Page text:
Objective: To examine racial-ethnic differences in asthma controller medication use among insured U.S. children.
Data sources: Linked nationally representative data from the Medical Expenditure Panel Survey (2005-2008), the 2000 Decennial Census, and the National Health Interview Survey (2004-2007).
Study design: The study quantifies the portion of racial-ethnic differences in children's controller use that are attributable to differences in need, enabling and predisposing characteristics.
Principal findings: Non-Hispanic black and Hispanic children were less likely to use controllers than non-Hispanic white children. Blinder-Oaxaca decomposition results indicated that observable characteristics explain less than 40 percent of the overall differential in controller use between non-Hispanic whites and non-Hispanic blacks. In contrast, observable characteristics explain more than two-thirds (71.3 percent) of the overall non-Hispanic white-Hispanic differential in controller use. For non-Hispanic blacks, a majority of the explained differential in controller use were attributed to enabling characteristics. For Hispanics, a significant portion of the explained differential in controller use was attributed to predisposing characteristics. In addition, a larger portion of the differential in controller use was explained by observable characteristics for publicly insured non-Hispanic black and Hispanic children.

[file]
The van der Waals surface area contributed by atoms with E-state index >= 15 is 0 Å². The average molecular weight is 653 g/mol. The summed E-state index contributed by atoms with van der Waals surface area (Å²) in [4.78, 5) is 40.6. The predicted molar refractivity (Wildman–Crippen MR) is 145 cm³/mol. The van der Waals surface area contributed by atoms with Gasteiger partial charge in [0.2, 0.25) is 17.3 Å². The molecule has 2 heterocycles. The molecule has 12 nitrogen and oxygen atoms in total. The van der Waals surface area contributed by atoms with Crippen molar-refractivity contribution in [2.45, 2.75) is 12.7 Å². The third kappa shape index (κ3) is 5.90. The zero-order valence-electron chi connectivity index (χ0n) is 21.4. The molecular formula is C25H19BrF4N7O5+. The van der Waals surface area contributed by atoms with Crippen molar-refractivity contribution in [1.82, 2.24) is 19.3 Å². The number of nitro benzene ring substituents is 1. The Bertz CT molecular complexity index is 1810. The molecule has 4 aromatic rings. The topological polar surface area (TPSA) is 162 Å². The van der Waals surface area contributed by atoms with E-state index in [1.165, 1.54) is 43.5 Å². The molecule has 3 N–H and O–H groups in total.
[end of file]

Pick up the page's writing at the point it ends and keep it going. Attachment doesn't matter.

Conclusions: The large observed differences in controller use highlight the continuing challenges of ensuring that all U.S. children have access to quality asthma care.
Keywords: Children; asthma controller medications; decomposition; insurance status; race-ethnicity.
© Health Research and Educational Trust.